My job involves a lot of traveling, most of it in places that have weaker privacy laws compared to the EU. But even when entering countries where privacy is protected more than my home country, it seems that during border controls the authorities have the right to ask you to unlock your computer and give them access to your data.
I'm not be paranoid about this, but on the other hand, accessing my laptop would give someone access to almost everything I've done in my life, and in some cases access to other people's lives: From private thoughts, to personal secrets shared with me by dear friends, to confidential documents I had access to during my previous jobs (that I have the right and interest to keep in my possession), to my on line accounts.
And in any case, I consider my laptop to be one of my very personal and sacred spaces, and giving some random authority full access to it just because I happened to pass the country (even worst, my country?) borders feels as intrusive as being pulled over for a DUI and asked to give the officer my keys to search my house and go through all my personal belongings, my emails, my bank statements and my family photo albums.
My hard disk is encrypted, for all the obvious reasons but mostly because I would feel even more violated if all this was given to the random thief that stole it. However, it seems that there is not much one can do if detained during a border control and asked to unlock their computer to be released.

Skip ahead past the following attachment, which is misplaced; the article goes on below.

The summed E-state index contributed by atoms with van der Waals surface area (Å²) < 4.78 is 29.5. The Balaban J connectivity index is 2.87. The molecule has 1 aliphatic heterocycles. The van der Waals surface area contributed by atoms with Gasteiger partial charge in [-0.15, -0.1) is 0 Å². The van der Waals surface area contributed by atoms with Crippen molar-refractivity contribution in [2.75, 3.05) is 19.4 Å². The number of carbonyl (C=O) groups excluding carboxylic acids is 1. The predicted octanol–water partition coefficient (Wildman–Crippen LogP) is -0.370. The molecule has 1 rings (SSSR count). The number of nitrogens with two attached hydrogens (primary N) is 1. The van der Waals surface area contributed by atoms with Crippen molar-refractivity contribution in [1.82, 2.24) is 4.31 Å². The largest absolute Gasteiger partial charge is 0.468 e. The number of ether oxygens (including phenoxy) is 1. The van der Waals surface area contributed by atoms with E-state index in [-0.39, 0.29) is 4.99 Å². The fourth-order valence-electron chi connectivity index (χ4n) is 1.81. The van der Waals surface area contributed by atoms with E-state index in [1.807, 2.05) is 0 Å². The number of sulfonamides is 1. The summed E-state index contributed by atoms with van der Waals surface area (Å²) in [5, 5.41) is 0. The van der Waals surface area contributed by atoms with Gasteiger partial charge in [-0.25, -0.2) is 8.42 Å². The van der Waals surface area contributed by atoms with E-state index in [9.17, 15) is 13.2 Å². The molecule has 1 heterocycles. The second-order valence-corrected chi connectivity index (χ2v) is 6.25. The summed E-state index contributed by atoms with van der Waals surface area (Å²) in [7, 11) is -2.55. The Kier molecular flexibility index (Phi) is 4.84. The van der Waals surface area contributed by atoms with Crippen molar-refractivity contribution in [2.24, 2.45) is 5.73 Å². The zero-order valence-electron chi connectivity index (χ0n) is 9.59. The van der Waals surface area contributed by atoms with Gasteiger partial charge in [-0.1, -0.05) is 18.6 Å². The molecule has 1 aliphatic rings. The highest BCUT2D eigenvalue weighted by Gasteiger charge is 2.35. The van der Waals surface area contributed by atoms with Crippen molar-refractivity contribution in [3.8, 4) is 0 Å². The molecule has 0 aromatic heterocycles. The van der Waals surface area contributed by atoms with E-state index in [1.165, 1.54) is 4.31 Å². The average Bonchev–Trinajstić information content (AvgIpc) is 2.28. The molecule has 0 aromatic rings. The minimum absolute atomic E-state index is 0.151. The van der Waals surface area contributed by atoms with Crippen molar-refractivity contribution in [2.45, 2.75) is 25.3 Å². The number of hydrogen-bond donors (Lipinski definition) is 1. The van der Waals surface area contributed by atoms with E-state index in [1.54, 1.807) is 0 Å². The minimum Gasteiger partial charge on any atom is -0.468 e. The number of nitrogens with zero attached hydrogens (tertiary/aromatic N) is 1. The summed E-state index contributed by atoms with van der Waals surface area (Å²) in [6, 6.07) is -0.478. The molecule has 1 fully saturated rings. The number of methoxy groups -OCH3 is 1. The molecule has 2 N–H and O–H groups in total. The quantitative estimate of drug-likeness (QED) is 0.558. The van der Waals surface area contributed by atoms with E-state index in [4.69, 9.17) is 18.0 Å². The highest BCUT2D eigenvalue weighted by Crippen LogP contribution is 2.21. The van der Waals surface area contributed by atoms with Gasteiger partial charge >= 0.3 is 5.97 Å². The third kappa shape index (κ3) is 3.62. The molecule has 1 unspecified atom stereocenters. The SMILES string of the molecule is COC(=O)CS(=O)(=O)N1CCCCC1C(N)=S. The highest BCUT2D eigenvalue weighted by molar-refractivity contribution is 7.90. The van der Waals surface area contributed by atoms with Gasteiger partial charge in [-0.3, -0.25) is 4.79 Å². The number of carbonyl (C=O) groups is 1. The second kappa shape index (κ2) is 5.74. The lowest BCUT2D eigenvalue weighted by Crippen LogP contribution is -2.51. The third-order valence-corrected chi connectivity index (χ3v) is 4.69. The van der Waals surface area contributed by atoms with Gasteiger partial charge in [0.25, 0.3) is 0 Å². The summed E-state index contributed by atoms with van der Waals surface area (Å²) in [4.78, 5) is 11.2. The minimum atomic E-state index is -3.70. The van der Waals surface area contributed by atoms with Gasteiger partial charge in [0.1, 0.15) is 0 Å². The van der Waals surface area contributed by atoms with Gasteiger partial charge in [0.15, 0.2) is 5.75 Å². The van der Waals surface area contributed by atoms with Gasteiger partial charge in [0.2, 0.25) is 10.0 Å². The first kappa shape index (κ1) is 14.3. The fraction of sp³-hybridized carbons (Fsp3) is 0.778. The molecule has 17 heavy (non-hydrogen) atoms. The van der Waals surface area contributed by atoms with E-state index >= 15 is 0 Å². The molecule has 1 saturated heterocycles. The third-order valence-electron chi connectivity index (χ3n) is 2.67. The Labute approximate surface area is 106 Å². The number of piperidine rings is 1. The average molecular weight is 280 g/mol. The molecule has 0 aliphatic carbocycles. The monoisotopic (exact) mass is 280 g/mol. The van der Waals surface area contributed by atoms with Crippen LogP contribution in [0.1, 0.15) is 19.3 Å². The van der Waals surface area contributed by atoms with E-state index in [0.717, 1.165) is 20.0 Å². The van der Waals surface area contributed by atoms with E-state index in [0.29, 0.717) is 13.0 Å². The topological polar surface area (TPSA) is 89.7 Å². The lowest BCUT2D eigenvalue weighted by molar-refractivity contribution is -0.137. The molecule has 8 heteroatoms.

So, I was thinking: is there a way to implement a "kill switch"? Something I could use to silently wipe my laptop clean during such an inspection?
Here is how I would do it on my MacBook Pro:
- Create a new user. For reference lets call this user "user2".
- Create a script that deletes all sensitive data from my laptop: the home directory the user I normally use and any other directories that contain sensitive data.
- Make this script is in the startup items of user2, so it runs automatically when user2 logs in.
Then I would make sure that my laptop is turned off before going through a border control, and if asked to unlock it, I would login as user2 (which would trigger the wipe-it-clean script). Given that I always keep multiple backups back home, this would be a huge inconvenience, but I can always restore my laptop to it's previous state later.
And if I want to secure my iPhone too, before traveling I would back it up on my laptop's hard disk, delete any app or personal data I wouldn't feel comfortable being in someone else's hands and then restore it to it's original state when I reach my final destination.
What do you think?
Photo by wlodi.